The photograph of you, spread by the media, shows a young man wearing a camouflage jacket, blue jeans and what is perhaps a wry grin. At your side is the body of a large gray and bloody wolf. He is Oregon 9, litter-mate to Oregon 7, or Journey, the renowned wolf who has traveled over 1,000 miles in search of a mate.
I admit to a feeling of grief while viewing this picture. Drained of the vigor of life, the body of Oregon 9 is so diminished, a mere semblance of what he was before. When you shot him, he became nothing more than an object, a vacant-eyed prize. Did you expect to bring home a wolf when you pulled the trigger? You did not. You captured skin and bones, a pool of blood, but the best of him was gone.
Besides grief, I feel anger. There was no need to shoot that wolf–we all know that. His meat will not feed your hungry children. His coat will not stave off a frigid wind. He was not shot in self-defense or to protect anyone or anything. Economically, his corpse won’t boost your bank account. Your decision to kill Oregon 9 came from something other than necessity and that, I am most curious about.
What would you say if I asked why you shot the wolf? Or is trophy hunting so ingrained in you that you’ve never questioned it? Perhaps it’s a tradition you’ve been raised in, a sport revered by family, friends and neighbors. Maybe your relatives helped eradicate wolves from Idaho years ago. At least then, folks didn’t have the scientific evidence we have now to point out the ignorance of their acts.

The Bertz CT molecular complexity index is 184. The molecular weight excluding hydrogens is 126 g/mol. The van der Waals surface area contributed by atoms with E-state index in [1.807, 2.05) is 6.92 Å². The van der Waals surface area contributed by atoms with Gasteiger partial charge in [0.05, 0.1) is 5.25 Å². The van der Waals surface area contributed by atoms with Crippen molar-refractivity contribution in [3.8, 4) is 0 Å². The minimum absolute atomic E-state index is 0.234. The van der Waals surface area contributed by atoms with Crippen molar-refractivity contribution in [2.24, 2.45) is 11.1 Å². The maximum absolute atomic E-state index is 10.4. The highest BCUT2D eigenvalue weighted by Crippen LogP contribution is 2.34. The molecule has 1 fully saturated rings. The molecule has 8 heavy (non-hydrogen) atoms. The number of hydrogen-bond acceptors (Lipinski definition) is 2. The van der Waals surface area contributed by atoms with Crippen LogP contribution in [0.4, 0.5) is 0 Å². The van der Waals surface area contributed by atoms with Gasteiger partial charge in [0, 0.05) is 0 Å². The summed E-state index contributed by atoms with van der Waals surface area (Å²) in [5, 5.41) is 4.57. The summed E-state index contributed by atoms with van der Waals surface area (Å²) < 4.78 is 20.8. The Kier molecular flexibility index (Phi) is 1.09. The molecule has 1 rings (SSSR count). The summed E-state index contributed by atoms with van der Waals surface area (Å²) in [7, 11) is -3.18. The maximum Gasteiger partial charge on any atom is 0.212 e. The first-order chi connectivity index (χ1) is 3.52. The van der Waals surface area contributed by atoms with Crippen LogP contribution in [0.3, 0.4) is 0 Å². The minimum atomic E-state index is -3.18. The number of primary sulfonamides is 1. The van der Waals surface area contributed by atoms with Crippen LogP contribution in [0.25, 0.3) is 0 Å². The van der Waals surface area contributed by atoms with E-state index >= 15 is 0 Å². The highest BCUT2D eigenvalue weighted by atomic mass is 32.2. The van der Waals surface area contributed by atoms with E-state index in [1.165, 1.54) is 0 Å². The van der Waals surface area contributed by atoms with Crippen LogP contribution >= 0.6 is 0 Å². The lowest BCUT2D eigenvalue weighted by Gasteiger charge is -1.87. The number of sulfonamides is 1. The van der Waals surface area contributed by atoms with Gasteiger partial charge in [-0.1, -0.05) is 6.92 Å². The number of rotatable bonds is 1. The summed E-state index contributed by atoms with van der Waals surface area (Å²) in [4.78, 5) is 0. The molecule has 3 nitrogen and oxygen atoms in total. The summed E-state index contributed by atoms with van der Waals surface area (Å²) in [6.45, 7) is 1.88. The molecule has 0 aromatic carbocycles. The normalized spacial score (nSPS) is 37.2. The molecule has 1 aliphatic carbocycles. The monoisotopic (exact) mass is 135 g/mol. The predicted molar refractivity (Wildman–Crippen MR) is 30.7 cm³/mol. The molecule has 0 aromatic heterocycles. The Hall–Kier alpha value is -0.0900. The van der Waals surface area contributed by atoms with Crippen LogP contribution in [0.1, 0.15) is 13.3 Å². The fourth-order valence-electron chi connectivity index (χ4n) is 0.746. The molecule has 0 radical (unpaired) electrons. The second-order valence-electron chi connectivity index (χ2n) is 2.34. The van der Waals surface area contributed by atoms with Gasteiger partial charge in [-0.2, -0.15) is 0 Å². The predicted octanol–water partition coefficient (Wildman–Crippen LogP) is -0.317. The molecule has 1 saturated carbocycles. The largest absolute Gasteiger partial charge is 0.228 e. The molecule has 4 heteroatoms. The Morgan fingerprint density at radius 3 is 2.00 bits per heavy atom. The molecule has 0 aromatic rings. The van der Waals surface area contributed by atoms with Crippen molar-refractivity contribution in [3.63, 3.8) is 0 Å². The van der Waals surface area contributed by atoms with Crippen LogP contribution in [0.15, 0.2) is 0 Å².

There’s a world of difference between you and I, but not so much as we might think. We’ve both been conditioned throughout our lives and yet we can both decide what to keep and what to throw out from these teachings. This is not only our right but our responsibility. As members of a sentient species, we should question paradigms, make changes, and consider how our choices affect the world we live in.
It’s easy to judge what another’s life-lessons has turned him or her into, and I’m trying not to do this. You may be a kind and generous man; you may split wood for an elderly neighbor and read books to your children. But the bloody wolf at your side denotes an aspect of your character I find disconcerting, as well as outmoded. If this photo were a daguerreotype it would be easier to accept.
My father had a friend who was an avid hunter. Once, Dane told my parents that he’d put his guns away, for good. “Why?” my dad asked. “Because people don’t need to hunt anymore,” Dane explained. “We’ve taken too much for too long and the reasons for it are gone. Someone has to quit so I figured it might as well be me.”
In a world where humans are decimating the environment and driving extinction rates faster than species can evolve, Dane’s philosophy is one to be revered. Changing our own ways is more difficult than expecting others to change theirs, but selflessness such as his is the only hope we have in preserving the world that supports us.
It would be presumptuous of me to ask you, the man who shot Oregon 9, to change. But I will ask you to think, to sincerely question your actions. And if I ever get the chance to ask why you shot that wolf, I’ll be interested to learn if you have arrived at an intelligent and ethical answer.